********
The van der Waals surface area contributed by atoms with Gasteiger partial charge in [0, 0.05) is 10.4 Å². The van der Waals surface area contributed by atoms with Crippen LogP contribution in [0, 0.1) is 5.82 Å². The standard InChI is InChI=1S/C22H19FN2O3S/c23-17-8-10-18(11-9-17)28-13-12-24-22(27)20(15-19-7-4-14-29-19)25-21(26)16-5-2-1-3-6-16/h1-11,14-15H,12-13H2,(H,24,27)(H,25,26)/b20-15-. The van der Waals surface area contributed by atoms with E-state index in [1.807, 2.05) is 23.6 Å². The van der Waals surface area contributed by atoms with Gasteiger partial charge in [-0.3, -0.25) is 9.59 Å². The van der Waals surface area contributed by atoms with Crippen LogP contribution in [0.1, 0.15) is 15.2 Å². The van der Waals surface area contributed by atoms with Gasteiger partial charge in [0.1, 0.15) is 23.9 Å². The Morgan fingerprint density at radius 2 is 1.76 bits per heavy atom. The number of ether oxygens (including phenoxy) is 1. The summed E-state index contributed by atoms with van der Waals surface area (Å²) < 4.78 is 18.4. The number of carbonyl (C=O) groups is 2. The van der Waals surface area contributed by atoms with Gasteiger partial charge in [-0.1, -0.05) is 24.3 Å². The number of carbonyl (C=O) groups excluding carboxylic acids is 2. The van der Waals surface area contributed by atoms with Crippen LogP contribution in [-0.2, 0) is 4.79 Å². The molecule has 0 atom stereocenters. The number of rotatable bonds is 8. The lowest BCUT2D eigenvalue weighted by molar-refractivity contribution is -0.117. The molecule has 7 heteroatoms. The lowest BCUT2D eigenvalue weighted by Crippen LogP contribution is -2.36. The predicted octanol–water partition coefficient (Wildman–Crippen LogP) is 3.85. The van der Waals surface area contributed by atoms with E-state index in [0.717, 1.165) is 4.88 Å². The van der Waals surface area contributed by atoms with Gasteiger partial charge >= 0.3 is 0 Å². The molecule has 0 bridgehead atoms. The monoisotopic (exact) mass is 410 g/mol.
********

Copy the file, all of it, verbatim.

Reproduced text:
The van der Waals surface area contributed by atoms with Gasteiger partial charge in [0, 0.05) is 10.4 Å². The van der Waals surface area contributed by atoms with Crippen LogP contribution in [0, 0.1) is 5.82 Å². The standard InChI is InChI=1S/C22H19FN2O3S/c23-17-8-10-18(11-9-17)28-13-12-24-22(27)20(15-19-7-4-14-29-19)25-21(26)16-5-2-1-3-6-16/h1-11,14-15H,12-13H2,(H,24,27)(H,25,26)/b20-15-. The van der Waals surface area contributed by atoms with E-state index in [1.807, 2.05) is 23.6 Å². The van der Waals surface area contributed by atoms with Gasteiger partial charge in [-0.3, -0.25) is 9.59 Å². The van der Waals surface area contributed by atoms with Crippen LogP contribution in [0.1, 0.15) is 15.2 Å². The van der Waals surface area contributed by atoms with Gasteiger partial charge in [0.1, 0.15) is 23.9 Å². The Morgan fingerprint density at radius 2 is 1.76 bits per heavy atom. The number of ether oxygens (including phenoxy) is 1. The summed E-state index contributed by atoms with van der Waals surface area (Å²) < 4.78 is 18.4. The number of carbonyl (C=O) groups is 2. The van der Waals surface area contributed by atoms with Gasteiger partial charge in [-0.1, -0.05) is 24.3 Å². The number of carbonyl (C=O) groups excluding carboxylic acids is 2. The van der Waals surface area contributed by atoms with Crippen LogP contribution in [-0.2, 0) is 4.79 Å². The molecule has 0 atom stereocenters. The number of rotatable bonds is 8. The lowest BCUT2D eigenvalue weighted by molar-refractivity contribution is -0.117. The molecule has 7 heteroatoms. The lowest BCUT2D eigenvalue weighted by Crippen LogP contribution is -2.36. The predicted octanol–water partition coefficient (Wildman–Crippen LogP) is 3.85. The van der Waals surface area contributed by atoms with E-state index in [0.717, 1.165) is 4.88 Å². The van der Waals surface area contributed by atoms with Gasteiger partial charge >= 0.3 is 0 Å². The molecule has 0 bridgehead atoms. The monoisotopic (exact) mass is 410 g/mol.